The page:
|Forum topic by thetinman||posted 03-15-2014 01:26 PM||1496 views||0 times favorited||18 replies|
03-15-2014 01:26 PM
We’ve all bought something during our lives that didn’t work as described. We’ve all returned things and sometimes we accepted a replacement only to find the same issues. The worst case is when you have to assemble a product and then find it has issues. Disassemble, repackage, cart it back to the store and repeat the process. Being an engineer and working closely with manufacturing, here are some tips that I learned to help avoid a lot of frustration.
Manufacturing works in work-orders or batches according to customer orders or simply floor space/machine availability. On Tuesdays we make widgets and on Wednesday we make thing-a-ma-bobs. What this means is that machines are retooled and recalibrated.
Maybe the set-up was not as accurate as the last time.
Tooling wears. Maybe the tooling is right at the edge of its’ life.
Maybe the machine operator set up and did his first run and found the tooling bad but the line supervisor told him to keep running – its’ still OK, he says. Sadly, most manufacturing supervisors are measured on production quotas with no measurement of how many fail end-of-the-line testing, increased rework costs or customer returns.
Maybe the normal, most experienced operator was out sick or on vacation. Only in manufacturing can you take someone off one operation and train him/her for another quickly according to production quota requirements.
The Quality supervisor has to make “business decisions” from time to time when a product is found out of spec. Safety, functionality and appearance are all considered. Unfortunately the shipping schedule is king and “slight” functional defects often are OK’d. Yep they hit the shipping schedule – like a bird hitting the windshield.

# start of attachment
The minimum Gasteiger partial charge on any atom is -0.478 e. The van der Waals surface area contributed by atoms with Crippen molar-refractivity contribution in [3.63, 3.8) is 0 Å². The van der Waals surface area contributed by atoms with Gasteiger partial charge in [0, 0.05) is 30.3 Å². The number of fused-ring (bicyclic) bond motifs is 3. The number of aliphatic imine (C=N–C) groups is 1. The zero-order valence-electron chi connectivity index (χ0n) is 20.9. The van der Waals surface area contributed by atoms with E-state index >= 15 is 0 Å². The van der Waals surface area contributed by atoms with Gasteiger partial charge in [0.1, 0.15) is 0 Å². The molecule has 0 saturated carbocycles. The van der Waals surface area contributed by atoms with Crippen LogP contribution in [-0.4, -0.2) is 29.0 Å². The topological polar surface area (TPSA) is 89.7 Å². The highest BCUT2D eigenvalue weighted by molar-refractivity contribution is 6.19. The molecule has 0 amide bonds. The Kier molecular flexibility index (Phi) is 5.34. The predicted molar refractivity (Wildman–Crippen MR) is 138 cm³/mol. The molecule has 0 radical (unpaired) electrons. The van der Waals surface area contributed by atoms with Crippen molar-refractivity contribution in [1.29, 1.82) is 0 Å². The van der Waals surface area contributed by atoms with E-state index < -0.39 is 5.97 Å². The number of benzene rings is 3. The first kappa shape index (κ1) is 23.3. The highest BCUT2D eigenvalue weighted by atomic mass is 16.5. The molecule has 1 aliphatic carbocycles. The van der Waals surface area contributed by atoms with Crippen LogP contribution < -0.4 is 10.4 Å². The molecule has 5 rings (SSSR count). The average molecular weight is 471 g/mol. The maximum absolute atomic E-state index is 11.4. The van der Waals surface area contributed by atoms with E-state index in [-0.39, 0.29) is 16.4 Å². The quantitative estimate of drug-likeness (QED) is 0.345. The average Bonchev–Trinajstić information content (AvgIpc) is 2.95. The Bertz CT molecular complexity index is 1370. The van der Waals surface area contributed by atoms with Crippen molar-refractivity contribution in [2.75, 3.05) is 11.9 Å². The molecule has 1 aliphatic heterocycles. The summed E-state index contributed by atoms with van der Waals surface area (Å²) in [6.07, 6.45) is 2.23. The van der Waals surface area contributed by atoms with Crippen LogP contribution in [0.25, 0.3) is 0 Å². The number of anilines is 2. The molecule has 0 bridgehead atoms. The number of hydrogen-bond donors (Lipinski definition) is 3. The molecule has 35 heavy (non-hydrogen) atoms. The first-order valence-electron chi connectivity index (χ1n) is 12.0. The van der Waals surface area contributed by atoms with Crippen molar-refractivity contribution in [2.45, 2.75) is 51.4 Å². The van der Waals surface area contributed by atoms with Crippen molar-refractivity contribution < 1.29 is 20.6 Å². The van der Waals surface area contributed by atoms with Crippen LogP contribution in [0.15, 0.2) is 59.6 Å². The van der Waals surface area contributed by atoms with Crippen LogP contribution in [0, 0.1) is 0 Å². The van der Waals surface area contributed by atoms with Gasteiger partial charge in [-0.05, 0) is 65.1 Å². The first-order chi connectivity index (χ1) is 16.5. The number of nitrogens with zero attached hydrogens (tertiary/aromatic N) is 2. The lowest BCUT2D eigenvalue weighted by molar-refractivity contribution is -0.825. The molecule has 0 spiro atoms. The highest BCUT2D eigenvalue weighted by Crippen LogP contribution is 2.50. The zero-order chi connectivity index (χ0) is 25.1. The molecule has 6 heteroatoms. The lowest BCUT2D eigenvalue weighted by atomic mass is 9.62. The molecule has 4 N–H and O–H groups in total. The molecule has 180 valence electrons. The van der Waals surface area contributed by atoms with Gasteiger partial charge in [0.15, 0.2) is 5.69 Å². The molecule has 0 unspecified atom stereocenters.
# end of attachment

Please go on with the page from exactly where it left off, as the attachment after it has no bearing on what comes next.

Here’s some tips I use to avoid the back and forth that can only yield a feeling that a product, or a brand’s entire line, is all junk.
When you buy something, that is bad (especially high cost) write down the serial number. Return the product to the store and before you accept a replacement check the serial number. Is it close to the same number you are returning? Don’t accept it. It’s likely it came from the same production run and it will be just like the one you returned.
Don’t let the store people tell you they don’t know the serial number. If it’s not clear on the box it is encoded in the bar code. If they won’t tell you, get your money back and go to another store to buy it. Chances are the production runs will be different.
Take the newest one – typically the serial number with the higher number. Possibly there was a design flaw that was fixed or the product improved in some way. Newer is better.
Lastly, look on every box for a manufacturer’s model code. You might know it as a Widget-555. The manufacturer’s code on one box might say Widget-555-D or Widget-555-7. The last dash numbers are design revision/update codes. Take the highest letter or number. The stores want to work on FIFO – first in first out. That clears their shelves of old product. It is not uncommon in the big box stores to see more than one manufacturer’s code for the same product. Don’t let them give you the oldest. You want the latest.
-- Life is what happens to you while you are planning better things -Mark Twain